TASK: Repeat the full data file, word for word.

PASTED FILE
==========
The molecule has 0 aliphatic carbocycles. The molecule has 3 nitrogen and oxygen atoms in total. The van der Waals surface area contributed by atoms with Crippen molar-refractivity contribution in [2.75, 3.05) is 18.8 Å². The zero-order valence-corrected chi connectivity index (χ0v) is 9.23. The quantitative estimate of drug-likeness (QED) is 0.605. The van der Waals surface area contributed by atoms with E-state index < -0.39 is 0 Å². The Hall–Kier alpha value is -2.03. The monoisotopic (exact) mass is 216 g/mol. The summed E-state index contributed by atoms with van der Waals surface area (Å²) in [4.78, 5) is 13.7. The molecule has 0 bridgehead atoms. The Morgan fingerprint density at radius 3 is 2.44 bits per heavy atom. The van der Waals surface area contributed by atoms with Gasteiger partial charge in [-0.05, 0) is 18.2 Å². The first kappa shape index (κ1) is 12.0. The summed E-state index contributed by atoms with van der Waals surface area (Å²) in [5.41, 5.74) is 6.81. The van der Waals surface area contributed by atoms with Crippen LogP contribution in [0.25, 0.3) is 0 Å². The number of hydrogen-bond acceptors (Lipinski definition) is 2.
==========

The molecule has 0 aliphatic carbocycles. The molecule has 3 nitrogen and oxygen atoms in total. The van der Waals surface area contributed by atoms with Crippen molar-refractivity contribution in [2.75, 3.05) is 18.8 Å². The zero-order valence-corrected chi connectivity index (χ0v) is 9.23. The quantitative estimate of drug-likeness (QED) is 0.605. The van der Waals surface area contributed by atoms with E-state index < -0.39 is 0 Å². The Hall–Kier alpha value is -2.03. The monoisotopic (exact) mass is 216 g/mol. The summed E-state index contributed by atoms with van der Waals surface area (Å²) in [4.78, 5) is 13.7. The molecule has 0 bridgehead atoms. The Morgan fingerprint density at radius 3 is 2.44 bits per heavy atom. The van der Waals surface area contributed by atoms with Gasteiger partial charge in [-0.05, 0) is 18.2 Å². The first kappa shape index (κ1) is 12.0. The summed E-state index contributed by atoms with van der Waals surface area (Å²) in [5.41, 5.74) is 6.81. The van der Waals surface area contributed by atoms with Crippen LogP contribution in [0.25, 0.3) is 0 Å². The number of hydrogen-bond acceptors (Lipinski definition) is 2.